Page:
How the unpleasant phrase “G***** F***” is changing my life
May 4th, 2014
A few years ago I started feeling sick. A lot. I felt nauseated. I felt uncomfortable. I felt exhausted and unable to focus. I began sleeping for at least 10 hours a night. Food often lost its appeal. I had no idea what was happening or how to fix it. So instead of trying to find a solution, I went home from work every day, skipped dinner, drank a beer, and went to sleep. It sounds more self-destructive now than it felt at the time.
About a year ago, my doctor had suggested I try some restricted diets to try to rule out various possibilities, so I begrudgingly tried a couple of things. I cut out alcohol. Little change. I cut out coffee. Little change. I cut out dairy. Little change. That didn’t leave much left to test with, but having grown up with a fast metabolism and no severe food allergies, I was not ready to entertain the thought that I may be unable to consume a nutritional staple. So instead of trying to cut out the next thing the doctor suggested, I loudly proclaimed something I would later come to regret:
“If I ever have to go gluten free, I will hate myself.”
Spoiler alert: At least those words are something I can still eat.
After my symptoms became much worse in recent months, I saw a specialist who suggested that gluten intolerance was one of three possibilities. Upon her suggestion, I finally took the plunge and completely cut gluten from my diet. Lo and behold, most of my symptoms were eliminated or greatly alleviated within days. And just like that, I have been thrust into a foreign world of restricted eating: checking food labels, asking for alternative menus, and shopping expensive specialty aisles. This world also carries with it a high risk of cancer, autoimmune disease, and neurological damage… so I’m taking it pretty seriously.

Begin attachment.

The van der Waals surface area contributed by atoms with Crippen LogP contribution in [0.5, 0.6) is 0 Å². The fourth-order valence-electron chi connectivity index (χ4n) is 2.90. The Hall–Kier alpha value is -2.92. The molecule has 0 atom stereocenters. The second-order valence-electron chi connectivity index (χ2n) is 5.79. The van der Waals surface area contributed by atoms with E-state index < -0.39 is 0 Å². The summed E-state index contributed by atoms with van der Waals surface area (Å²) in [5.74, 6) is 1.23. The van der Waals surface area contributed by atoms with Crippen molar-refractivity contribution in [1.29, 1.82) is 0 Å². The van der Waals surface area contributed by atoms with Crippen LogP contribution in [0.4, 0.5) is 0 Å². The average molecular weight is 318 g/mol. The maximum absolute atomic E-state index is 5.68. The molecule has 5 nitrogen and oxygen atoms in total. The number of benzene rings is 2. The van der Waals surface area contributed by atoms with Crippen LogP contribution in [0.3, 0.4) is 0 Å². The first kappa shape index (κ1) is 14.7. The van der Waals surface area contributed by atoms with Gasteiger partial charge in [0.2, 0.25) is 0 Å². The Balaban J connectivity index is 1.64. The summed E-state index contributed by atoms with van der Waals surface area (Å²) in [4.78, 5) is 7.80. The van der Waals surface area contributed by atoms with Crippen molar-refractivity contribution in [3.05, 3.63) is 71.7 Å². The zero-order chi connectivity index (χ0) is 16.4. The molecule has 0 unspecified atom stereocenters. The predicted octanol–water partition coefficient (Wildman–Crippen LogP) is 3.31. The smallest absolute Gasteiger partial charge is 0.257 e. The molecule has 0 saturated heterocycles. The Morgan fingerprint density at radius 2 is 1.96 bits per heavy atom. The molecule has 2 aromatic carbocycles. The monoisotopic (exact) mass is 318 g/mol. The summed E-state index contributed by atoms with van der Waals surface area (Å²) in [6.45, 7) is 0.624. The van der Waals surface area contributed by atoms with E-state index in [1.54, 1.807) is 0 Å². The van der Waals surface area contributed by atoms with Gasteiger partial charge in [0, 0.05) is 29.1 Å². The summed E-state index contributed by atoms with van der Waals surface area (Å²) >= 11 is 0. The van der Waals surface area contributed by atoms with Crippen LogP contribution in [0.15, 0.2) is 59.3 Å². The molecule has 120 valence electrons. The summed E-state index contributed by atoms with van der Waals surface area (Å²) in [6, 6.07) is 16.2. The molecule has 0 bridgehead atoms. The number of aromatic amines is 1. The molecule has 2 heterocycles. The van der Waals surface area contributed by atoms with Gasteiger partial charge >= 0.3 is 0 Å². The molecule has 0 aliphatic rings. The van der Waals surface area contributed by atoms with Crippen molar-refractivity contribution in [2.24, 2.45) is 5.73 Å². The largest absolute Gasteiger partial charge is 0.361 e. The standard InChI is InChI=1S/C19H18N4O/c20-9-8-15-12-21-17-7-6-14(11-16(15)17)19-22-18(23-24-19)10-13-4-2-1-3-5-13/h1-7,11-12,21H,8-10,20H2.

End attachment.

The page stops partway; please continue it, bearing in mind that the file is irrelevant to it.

The strangest part of this experience is what prompted me to write all of this out in the first place, which is the social interactions and stigma around being “one of those gluten free people.” I’ve found that, when I tell people about this part of myself, they react in one of two ways: sympathy or skepticism. I can appreciate the sympathy; it’s the skepticism that concerns me.
I’m amazed at the number of people who try to tell me that I probably don’t actually have a gluten intolerance, because it’s just a trend right now and someone they know was told by a doctor that they were gluten intolerant, but they were WRONG! Okay, I understand that may have been the case for that individual and you may be trying to educate or warn me, but don’t play doctor. I shouldn’t have to tell you all of my symptoms to prove that I’m not lying.
Another reaction that I’ve gotten more than once has been, “Gluten free people piss me off, but at least you have an excuse to be one.” I see this as a weak attempt at sympathy and understanding, but it isn’t reassuring in the least. Seriously. Imagine this statement about any other kind of person: ” [Different] people piss me off, but at least you have an excuse to be one.”
Please remember that everyone else’s situation is equally as valid as that of the individual who you know. Yes, the rates of those with gluten intolerance are much higher now than, say, 20 years ago, but that doesn’t mean that our medical problems are a trend to be looked upon with disdain. You’re judging the individual who is suffering by their annoying dietary needs; we shouldn’t have to validate or prove the reality of our suffering. Not to mention that this reaction is what makes me embarrassed to ask where the “gluten free” aisle is.
For those concerned, I’ll be undergoing more tests in the coming weeks to determine more specific details about my personal case. In the meantime, I’m doing my best to embrace, understand, and educate others about these new restrictions. If you care about someone in a similar situation, I encourage you to do the same.